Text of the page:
I make prints, paintings, books, and installations. I was born in the UK, and I now live in Chicago, USA. I was thinking how it would be great to keep more in touch with people who visit this blog, so I want to ask you if you would do this:
Go to the Contact Me page.Join my mailing list.I will immediately send you one of my hand-made prints (add your physical address in the Message box) -- WHEREVER you live in the world. It's a secure connection, so only I will see your details. And I hate spam and advertising as much as you do, so I will never share your information with any scumbag marketers.
This way, I can send you an occasional newsletter, to let you know in advance of some of the exciting projects that I'm going to work on this year, and the interviews with the fascinating people that I post…
"The utopia in great art is never the simple negation of the reality principle but its transcending preservation (Aufhebung) in which past and present cast their shadow on fulfillment. The authentic utopia is grounded in recollection."---Herbert Marcuse, The Aesthetic Dimension.
"Art breaks open a dimension inaccessible to other experience, a dimension in which human beings, nature, and things no longer stand under the law of the established reality principle. Subjects and objects encounter the appearance of that autonomy which is denied them in their society."---Herbert Marcuse, The Aesthetic Dimension. Subscribe to Praeterita in a reader
I like walking. I walk at least a mile every day, just to stay in some sort of shape while I'm waiting for a recently injured tendon in my lower back to heal.
But I've always loved walking as a way of exploring the place where I live. I was born in the UK, and I've lived for periods of between six months and eight years in cities outside England: Paris, Barcelona, Amsterdam, and now Chicago. Soon after I arrived in each of those places, I would get out onto the streets with a Walkers' Guidebook in hand, following the different itineraries to famous and not-so-famous places. Even when I lived in London, I used to do this sort of thing, doing the south-west London river walk that ended up in Kew Gardens; the East End Jack the Ripper walk; the Bloomsbury walk; and so on. It's a great way to get to know a city, and needless to say you see so much more than taking even a bus tour.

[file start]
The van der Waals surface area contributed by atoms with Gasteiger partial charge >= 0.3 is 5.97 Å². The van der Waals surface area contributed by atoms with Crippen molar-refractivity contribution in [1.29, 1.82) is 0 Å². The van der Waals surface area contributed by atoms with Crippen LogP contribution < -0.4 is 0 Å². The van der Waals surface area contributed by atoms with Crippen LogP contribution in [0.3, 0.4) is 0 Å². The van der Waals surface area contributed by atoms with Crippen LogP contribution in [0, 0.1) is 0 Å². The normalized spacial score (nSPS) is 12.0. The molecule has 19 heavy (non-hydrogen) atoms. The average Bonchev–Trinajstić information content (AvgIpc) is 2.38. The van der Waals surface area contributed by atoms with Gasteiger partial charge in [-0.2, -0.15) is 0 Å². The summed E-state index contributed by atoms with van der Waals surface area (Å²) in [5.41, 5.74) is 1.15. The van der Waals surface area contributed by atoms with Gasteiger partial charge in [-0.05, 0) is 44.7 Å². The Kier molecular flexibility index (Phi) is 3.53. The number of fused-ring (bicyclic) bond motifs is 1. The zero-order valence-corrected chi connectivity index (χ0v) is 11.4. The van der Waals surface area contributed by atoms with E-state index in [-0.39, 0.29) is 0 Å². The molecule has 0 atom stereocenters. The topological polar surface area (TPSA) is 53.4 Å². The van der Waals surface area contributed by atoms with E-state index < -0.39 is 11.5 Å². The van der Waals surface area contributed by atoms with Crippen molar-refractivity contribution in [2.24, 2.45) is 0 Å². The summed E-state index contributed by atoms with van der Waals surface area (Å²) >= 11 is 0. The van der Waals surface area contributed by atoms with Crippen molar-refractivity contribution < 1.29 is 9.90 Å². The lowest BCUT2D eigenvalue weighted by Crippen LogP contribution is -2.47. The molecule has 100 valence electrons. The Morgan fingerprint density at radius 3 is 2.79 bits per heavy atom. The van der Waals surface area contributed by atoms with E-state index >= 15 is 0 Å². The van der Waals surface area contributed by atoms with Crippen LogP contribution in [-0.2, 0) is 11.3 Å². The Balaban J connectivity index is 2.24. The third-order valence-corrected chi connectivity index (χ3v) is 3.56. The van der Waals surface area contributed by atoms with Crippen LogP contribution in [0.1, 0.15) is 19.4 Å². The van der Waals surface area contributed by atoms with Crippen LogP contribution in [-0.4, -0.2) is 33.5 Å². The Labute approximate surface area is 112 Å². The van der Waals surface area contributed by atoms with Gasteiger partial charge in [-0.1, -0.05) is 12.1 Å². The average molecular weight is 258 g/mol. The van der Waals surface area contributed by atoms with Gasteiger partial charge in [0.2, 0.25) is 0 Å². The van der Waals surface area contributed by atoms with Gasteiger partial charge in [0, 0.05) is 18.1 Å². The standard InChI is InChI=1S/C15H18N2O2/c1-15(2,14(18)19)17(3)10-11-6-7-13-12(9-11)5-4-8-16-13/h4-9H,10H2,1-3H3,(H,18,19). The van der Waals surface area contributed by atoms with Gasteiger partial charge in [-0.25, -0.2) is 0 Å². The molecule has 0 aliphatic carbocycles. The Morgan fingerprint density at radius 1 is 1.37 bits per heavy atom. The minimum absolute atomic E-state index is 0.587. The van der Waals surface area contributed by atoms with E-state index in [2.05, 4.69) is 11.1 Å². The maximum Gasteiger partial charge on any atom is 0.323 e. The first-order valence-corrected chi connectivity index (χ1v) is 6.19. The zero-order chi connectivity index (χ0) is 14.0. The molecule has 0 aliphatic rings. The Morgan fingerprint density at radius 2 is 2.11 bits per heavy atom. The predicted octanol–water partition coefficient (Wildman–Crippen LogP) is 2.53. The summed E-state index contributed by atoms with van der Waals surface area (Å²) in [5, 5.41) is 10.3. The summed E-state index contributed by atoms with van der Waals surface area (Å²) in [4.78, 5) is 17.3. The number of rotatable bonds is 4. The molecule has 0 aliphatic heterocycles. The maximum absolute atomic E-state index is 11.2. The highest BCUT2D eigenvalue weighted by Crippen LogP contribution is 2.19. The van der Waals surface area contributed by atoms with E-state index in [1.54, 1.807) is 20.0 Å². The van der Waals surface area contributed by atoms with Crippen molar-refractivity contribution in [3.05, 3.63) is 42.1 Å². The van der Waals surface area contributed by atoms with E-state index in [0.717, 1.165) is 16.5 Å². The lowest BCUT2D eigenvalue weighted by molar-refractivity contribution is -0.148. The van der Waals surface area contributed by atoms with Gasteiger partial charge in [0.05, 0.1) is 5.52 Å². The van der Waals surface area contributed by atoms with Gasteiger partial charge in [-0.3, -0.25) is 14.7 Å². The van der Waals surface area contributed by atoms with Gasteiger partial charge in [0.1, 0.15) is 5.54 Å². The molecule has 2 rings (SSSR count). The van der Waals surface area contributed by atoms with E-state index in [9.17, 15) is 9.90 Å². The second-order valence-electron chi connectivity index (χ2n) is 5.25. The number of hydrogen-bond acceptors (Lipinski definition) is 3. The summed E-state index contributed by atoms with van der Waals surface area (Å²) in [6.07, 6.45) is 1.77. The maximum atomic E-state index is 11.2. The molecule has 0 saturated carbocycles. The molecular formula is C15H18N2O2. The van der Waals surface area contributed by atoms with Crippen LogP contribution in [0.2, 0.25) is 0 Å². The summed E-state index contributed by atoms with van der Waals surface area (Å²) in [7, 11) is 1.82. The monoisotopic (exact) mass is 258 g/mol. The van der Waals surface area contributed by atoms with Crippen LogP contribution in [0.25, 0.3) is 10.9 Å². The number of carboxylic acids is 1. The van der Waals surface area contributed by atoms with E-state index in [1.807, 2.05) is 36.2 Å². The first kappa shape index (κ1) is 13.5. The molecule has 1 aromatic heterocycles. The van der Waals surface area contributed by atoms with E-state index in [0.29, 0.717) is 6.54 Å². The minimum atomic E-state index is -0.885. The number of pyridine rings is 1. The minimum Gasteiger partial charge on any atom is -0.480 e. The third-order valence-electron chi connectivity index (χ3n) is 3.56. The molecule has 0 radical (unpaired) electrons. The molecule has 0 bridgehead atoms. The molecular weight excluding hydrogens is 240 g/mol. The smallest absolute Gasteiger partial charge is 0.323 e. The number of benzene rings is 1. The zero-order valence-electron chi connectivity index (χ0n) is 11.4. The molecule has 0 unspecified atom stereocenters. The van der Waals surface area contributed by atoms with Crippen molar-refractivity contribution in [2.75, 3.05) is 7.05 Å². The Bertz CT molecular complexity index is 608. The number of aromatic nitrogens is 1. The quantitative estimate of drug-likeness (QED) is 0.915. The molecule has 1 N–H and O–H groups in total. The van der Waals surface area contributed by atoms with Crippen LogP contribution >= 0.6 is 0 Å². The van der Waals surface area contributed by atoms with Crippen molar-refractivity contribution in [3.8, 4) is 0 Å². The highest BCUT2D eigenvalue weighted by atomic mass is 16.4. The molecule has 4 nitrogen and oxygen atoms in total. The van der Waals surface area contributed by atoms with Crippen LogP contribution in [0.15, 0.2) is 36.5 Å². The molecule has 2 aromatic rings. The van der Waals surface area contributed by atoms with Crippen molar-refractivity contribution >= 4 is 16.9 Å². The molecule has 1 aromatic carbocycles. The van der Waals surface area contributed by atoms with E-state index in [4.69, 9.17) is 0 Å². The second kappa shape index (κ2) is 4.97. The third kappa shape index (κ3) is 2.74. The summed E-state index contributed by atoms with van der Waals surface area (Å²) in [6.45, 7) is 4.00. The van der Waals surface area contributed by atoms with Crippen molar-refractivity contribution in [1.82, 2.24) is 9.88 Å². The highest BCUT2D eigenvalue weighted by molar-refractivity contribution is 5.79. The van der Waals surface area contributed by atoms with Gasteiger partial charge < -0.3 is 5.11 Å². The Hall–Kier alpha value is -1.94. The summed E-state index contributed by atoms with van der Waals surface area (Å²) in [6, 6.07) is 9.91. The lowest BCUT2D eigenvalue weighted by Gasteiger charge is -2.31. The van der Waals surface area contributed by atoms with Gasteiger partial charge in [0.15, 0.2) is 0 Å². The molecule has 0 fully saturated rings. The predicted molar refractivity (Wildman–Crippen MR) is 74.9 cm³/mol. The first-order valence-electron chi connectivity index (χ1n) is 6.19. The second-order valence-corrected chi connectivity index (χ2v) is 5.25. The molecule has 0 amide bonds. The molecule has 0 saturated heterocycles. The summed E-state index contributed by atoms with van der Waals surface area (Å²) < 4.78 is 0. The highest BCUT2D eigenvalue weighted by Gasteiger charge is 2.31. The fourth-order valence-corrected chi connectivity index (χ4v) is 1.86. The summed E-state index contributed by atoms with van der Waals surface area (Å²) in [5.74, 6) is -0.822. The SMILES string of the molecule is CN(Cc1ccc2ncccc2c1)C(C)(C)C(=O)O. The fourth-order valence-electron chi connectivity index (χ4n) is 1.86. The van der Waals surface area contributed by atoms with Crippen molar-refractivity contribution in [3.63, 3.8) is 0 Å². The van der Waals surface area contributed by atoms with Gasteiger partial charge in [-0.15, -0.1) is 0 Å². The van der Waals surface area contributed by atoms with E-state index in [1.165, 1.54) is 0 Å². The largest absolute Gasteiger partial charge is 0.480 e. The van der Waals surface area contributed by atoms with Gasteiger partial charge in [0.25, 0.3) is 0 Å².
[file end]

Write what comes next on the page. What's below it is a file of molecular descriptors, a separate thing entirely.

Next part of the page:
Nowadays, there are some great apps out there that enable you to do all of this using a G…
I spent a lot of time drawing randomly on a couple of heavily textured panels, using airbrush paint and a fine brush. When I'd filled up the space, I took an electric sander to them to roughen them up and tone them down a bit. I started drawing in pencil on one of them, and finally I coated them both with a semi-transparent layer of pearl iridescent colour:
Not sure about whether the smaller panels work with so much going on in them: I always think that the only way you know when to stop is after you've gone too far. Talking about painting, of course. Subscribe to Praeterita in a reader
It's taken me a year to figure out that if I want to reply via Google Connect to the excellent people who are using that method to follow this blog, then I too have to become a follower of my own blog -- which I didn't before because I thought it might look like a desperate attempt to inflate my numbers.
And to think, I used to work in the IT industry full-time.
So I was on a panel at Columbia College Chicago's Story Week Festival, and above is a rough cut of the video that was shot during the event. By the way, that opening image is of Dan Sinker, the journalist who did the whole fake Rahm Emmanuel Twitter account thing. Two points: a) he teaches at Columbia College; b) if you don't follow American politics or know about the recent Chicago mayoral election, you won't know what the hell I'm talking about.